“When a man [אישׁ, eesh] takes a woman [אשׁה, an ish-shah] and marries her, [בעלה, masters her] and it happens that she finds no favor in his eyes because he has found some uncleanness in her, and he writes her a certificate of divorce, puts it in her hand, and sends her out of his house, when she has departed from his house, and goes and becomes another man’s [אישׁ, eesh], if the latter man [אישׁ, eesh] detests her and writes her a certificate of divorce, puts it in her hand, and sends her out of his house, or, if the latter man [אישׁ, eesh] dies who took her as his woman [לו לאשׁה, as his ish-shah], then her former husband [בעלה, her former master] who divorced her must not take her back to become his woman [לו לאשׁה, his ish-shah] after she has been defiled; for that is an abomination before Yehovah, and you shall not bring sin on the land which Yehovah your God is giving you as an inheritance. (Deu 24:1-4)
They [the priests] shall not take a woman [אשׁה, a ish-shah] who is a harlot or a defiled woman [אשׁה, ish-shah], nor shall they take a woman [אשׁה, a ish-shah] divorced from her husband [אישׁה, her eesh]; for the priest is holy to his God. (Lev 21:7)
When thou [2nd person, masculine, singular] goest forth to war against thine enemies, and Yehovah thy Elohim hath delivered them into thine hands, and thou hast taken them captive, and seest among the captives a beautiful woman [אשׁה, ish-shah], and hast a desire unto her, that thou wouldest have her to thy woman [לך לאשׁה, thy ish-shah]; then thou shalt bring her home to thine house; and she shall shave her head, and pare her nails; and she shall put the raiment of her captivity from off her, and shall remain in thine house, and bewail her father and her mother a full month: and after that thou shalt go in unto her, and be her husband [בעלה, her master], and she shall be thy woman [לך לאשׁה, thy ish-shah]. (Deu 21:10-13)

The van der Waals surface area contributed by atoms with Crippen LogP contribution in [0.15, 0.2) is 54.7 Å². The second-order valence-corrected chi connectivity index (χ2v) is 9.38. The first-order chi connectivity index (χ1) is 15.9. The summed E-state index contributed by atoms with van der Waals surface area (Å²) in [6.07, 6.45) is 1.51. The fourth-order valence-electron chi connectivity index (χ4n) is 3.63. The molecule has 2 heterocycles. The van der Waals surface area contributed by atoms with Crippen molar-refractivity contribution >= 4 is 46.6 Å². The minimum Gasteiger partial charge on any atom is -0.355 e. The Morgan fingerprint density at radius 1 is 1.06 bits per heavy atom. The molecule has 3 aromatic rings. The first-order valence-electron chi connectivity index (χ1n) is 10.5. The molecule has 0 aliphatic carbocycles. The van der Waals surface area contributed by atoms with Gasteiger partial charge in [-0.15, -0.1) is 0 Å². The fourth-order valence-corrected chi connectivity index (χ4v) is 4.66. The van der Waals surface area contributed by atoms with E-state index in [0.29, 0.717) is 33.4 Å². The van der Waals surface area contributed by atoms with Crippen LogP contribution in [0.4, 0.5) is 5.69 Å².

“You shall not covet your neighbor’s house; you shall not covet your neighbor’s woman [אשׁה, ish-shah], nor his male servant, nor his female servant, nor his ox, nor his donkey, nor anything that is your neighbor’s.” (Exo 20:17)
What you will see over and over throughout the Torah is that the English word “wife” is defined by who she belongs to, who her ba’-al is, who her master is. Most often the translation of “wife” comes from the compound Hebrew word אשׁתו, (meaning his ish-shah). While the translation “husband” comes from one of two compound Hebrew words; בעלה, (her master) or אישׁה (her man). Clearly these two words are synonymous; a woman’s man (eesh) is a woman’s master (ba’-al).
Therefore a man [אישׁ, eesh] shall leave his father and mother and be joined by his woman [אשׁתו, his ish-shah], and they shall become one flesh. And they were both naked, the man [האדם, ha–dam] and his woman [אשׁתו, his ish-shah], and were not ashamed. (Gen 2:24-25)
In this day and age many women will find a picture like this offensive, and that is because they have not learned Yehovah’s eternal and unchanging ways and instead are on the broad road that leads to destruction. Woman [אשׁה] was created to be an “aide suitable” for the man [האדם, ha-a-dam]. For a women, serving a man is her only place of safety and the only way she has a relationship with Yehovah is under the covering of her man.
Who can find a woman [אשׁה, ish-shah] of value? Her worth is far above rubies. The heart of her husband [בעלה, her master] safely trusts in her; so he will have no lack of gain. She does him good and not evil all the days of her life. (Pro 31:10-12)
But all this only describes the relationship between a man and His woman. In part two we will see what the relationship is between Yehovah and His man; or at least what it ought to be. We will see that there are far more women of value in the world now than there are righteous men.